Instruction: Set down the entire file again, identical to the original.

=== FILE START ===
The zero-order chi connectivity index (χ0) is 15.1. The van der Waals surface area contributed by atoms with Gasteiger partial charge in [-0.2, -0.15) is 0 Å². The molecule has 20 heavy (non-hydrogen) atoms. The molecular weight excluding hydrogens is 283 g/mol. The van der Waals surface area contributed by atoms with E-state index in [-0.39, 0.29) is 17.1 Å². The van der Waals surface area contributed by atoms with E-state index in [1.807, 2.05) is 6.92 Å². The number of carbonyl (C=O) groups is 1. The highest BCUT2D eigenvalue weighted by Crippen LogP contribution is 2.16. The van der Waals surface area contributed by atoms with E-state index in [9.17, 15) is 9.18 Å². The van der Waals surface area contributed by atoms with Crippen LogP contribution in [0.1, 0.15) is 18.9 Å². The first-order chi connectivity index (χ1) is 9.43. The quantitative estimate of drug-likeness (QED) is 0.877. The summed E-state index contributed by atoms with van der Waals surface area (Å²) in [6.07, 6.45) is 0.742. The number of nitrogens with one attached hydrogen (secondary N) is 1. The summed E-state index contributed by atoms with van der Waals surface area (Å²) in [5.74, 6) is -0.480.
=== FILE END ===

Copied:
The zero-order chi connectivity index (χ0) is 15.1. The van der Waals surface area contributed by atoms with Gasteiger partial charge in [-0.2, -0.15) is 0 Å². The molecule has 20 heavy (non-hydrogen) atoms. The molecular weight excluding hydrogens is 283 g/mol. The van der Waals surface area contributed by atoms with E-state index in [-0.39, 0.29) is 17.1 Å². The van der Waals surface area contributed by atoms with E-state index in [1.807, 2.05) is 6.92 Å². The number of carbonyl (C=O) groups is 1. The highest BCUT2D eigenvalue weighted by Crippen LogP contribution is 2.16. The van der Waals surface area contributed by atoms with E-state index in [9.17, 15) is 9.18 Å². The van der Waals surface area contributed by atoms with Crippen LogP contribution in [0.1, 0.15) is 18.9 Å². The first-order chi connectivity index (χ1) is 9.43. The quantitative estimate of drug-likeness (QED) is 0.877. The summed E-state index contributed by atoms with van der Waals surface area (Å²) in [6.07, 6.45) is 0.742. The number of nitrogens with one attached hydrogen (secondary N) is 1. The summed E-state index contributed by atoms with van der Waals surface area (Å²) in [5.74, 6) is -0.480.